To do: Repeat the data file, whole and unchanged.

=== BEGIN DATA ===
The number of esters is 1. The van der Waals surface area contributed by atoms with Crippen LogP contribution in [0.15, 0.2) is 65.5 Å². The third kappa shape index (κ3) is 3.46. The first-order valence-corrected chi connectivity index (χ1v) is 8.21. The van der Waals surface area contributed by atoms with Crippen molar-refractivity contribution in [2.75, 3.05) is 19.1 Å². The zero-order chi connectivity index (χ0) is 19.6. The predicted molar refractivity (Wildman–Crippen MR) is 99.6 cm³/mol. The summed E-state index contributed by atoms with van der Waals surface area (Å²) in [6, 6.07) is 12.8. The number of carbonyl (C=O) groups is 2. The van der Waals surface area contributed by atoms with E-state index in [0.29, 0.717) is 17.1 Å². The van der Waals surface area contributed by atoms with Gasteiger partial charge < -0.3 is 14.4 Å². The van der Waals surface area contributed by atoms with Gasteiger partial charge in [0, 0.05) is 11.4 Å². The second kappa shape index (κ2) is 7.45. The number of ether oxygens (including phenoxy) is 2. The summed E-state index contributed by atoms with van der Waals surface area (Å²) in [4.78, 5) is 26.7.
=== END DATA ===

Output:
The number of esters is 1. The van der Waals surface area contributed by atoms with Crippen LogP contribution in [0.15, 0.2) is 65.5 Å². The third kappa shape index (κ3) is 3.46. The first-order valence-corrected chi connectivity index (χ1v) is 8.21. The van der Waals surface area contributed by atoms with Crippen molar-refractivity contribution in [2.75, 3.05) is 19.1 Å². The zero-order chi connectivity index (χ0) is 19.6. The predicted molar refractivity (Wildman–Crippen MR) is 99.6 cm³/mol. The summed E-state index contributed by atoms with van der Waals surface area (Å²) in [6, 6.07) is 12.8. The number of carbonyl (C=O) groups is 2. The van der Waals surface area contributed by atoms with E-state index in [0.29, 0.717) is 17.1 Å². The van der Waals surface area contributed by atoms with Gasteiger partial charge < -0.3 is 14.4 Å². The van der Waals surface area contributed by atoms with Gasteiger partial charge in [0, 0.05) is 11.4 Å². The second kappa shape index (κ2) is 7.45. The number of ether oxygens (including phenoxy) is 2. The summed E-state index contributed by atoms with van der Waals surface area (Å²) in [4.78, 5) is 26.7.